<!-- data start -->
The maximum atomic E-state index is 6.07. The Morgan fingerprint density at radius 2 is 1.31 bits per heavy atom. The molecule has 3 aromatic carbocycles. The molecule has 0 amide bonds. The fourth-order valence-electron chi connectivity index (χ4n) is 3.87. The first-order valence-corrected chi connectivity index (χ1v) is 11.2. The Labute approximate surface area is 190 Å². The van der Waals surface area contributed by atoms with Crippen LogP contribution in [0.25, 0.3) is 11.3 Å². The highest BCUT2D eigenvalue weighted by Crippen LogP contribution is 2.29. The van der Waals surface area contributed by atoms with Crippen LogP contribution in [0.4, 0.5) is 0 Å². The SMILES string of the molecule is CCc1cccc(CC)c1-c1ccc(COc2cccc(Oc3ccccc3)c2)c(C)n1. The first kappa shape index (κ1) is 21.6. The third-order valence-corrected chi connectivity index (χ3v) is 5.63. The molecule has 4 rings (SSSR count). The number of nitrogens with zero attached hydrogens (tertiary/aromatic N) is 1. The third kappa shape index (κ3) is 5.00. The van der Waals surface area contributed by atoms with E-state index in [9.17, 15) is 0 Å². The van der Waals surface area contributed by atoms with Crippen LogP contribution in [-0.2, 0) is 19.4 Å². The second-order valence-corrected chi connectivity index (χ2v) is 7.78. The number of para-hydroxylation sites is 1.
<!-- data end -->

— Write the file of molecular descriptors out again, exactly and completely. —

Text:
The maximum atomic E-state index is 6.07. The Morgan fingerprint density at radius 2 is 1.31 bits per heavy atom. The molecule has 3 aromatic carbocycles. The molecule has 0 amide bonds. The fourth-order valence-electron chi connectivity index (χ4n) is 3.87. The first-order valence-corrected chi connectivity index (χ1v) is 11.2. The Labute approximate surface area is 190 Å². The van der Waals surface area contributed by atoms with Crippen LogP contribution in [0.25, 0.3) is 11.3 Å². The highest BCUT2D eigenvalue weighted by Crippen LogP contribution is 2.29. The van der Waals surface area contributed by atoms with Crippen LogP contribution in [0.4, 0.5) is 0 Å². The SMILES string of the molecule is CCc1cccc(CC)c1-c1ccc(COc2cccc(Oc3ccccc3)c2)c(C)n1. The first kappa shape index (κ1) is 21.6. The third-order valence-corrected chi connectivity index (χ3v) is 5.63. The molecule has 4 rings (SSSR count). The number of nitrogens with zero attached hydrogens (tertiary/aromatic N) is 1. The third kappa shape index (κ3) is 5.00. The van der Waals surface area contributed by atoms with E-state index in [9.17, 15) is 0 Å². The van der Waals surface area contributed by atoms with Crippen LogP contribution in [-0.2, 0) is 19.4 Å². The second-order valence-corrected chi connectivity index (χ2v) is 7.78. The number of para-hydroxylation sites is 1.